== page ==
5. It’s Better To Have a Small Piece of a Big Pie – Today, WPP is worth $30 billion and Sorrell owns 2% of it. Sorrell’s use of stock to complete acquisitions often diluted his ownership but increased the value of his smaller stake. For example, when WPP was worth about $250 million, he acquired JWT for $566M, half cash, half stock – in this instance Sorrell gave up nearly half of his company but increase the value of the company by more than 3x. 2% of a $30 billion company ($600M) is worth a lot more than 100% of the $1.3M shell!   

6. Invest In Your People – As the parent company of all of these acquired businesses, WPP was always looking to add value as a parent. One of the top ways WPP does this is by investing in their people.  WPP invests in their people a number of ways including; a fellowship program that “is regarded as the industry’s gold standard and is harder to get into than Harvard Business School“, the Leadership Equity Acquisition Plan (“LEAP”) in which top operating and parent company executives are offered an opportunity to invest their own money in WPP shares and are “paid out a multiple of that investment over a number of years—if WPP’s share price outperforms its peer group“, and more!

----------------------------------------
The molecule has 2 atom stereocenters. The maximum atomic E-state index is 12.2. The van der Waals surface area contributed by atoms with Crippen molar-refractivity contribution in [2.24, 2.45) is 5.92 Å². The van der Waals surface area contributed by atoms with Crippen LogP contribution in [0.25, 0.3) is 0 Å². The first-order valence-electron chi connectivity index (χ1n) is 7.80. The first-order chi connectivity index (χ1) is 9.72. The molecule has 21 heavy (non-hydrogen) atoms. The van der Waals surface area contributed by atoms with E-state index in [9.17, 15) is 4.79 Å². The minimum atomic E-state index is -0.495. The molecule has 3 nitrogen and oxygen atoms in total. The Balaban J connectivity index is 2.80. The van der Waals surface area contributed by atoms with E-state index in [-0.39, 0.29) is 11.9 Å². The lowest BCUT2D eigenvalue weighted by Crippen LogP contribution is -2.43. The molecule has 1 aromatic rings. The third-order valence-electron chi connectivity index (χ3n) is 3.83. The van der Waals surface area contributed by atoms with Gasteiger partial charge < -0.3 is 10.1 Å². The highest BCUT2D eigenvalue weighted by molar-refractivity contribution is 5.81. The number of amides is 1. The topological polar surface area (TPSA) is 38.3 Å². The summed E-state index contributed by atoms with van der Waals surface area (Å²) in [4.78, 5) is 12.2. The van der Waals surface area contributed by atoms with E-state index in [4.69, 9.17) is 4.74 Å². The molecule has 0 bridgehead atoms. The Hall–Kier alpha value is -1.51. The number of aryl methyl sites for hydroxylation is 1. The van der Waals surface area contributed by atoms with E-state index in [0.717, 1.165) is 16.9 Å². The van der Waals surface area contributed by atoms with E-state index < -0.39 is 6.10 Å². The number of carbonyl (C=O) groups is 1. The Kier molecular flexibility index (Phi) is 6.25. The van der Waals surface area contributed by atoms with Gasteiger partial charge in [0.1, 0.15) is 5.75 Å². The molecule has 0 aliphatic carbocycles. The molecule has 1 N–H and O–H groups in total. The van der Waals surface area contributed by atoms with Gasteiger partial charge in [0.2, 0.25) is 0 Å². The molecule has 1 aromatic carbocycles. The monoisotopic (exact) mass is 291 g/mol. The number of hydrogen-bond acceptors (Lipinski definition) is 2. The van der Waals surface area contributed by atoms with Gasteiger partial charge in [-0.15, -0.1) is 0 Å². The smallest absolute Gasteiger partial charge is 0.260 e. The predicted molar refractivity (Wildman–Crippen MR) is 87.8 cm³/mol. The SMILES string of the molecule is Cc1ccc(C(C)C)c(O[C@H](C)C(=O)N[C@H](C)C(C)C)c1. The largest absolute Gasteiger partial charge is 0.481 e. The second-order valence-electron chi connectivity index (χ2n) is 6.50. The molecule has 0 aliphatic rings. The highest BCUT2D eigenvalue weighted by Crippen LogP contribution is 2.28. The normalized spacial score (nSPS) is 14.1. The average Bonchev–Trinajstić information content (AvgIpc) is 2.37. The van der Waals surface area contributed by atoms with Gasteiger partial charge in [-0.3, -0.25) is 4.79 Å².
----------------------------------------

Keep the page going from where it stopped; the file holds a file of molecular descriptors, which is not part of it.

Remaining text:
7. Embrace Change – As a result of a recession immediately following the Ogilvy & Mather acquisitions, Sorrell had what he calls his “come-to-Jesus moment” that forced him to reconsider what WPP needed to do to fuel growth. Some of those changes WPP made to fuel growth include early entrance into BRIC countries a focus on digital earlier than their competitors. In 2000 about 12% of WPP revenue was coming from Brazil, Russia, India, and China and today nearly 1/3 comes from ‘fast-growth economies’. Digital accounts for as much as 40% of WPP revenue today and Sorrell says that “someday that will probably be 100%.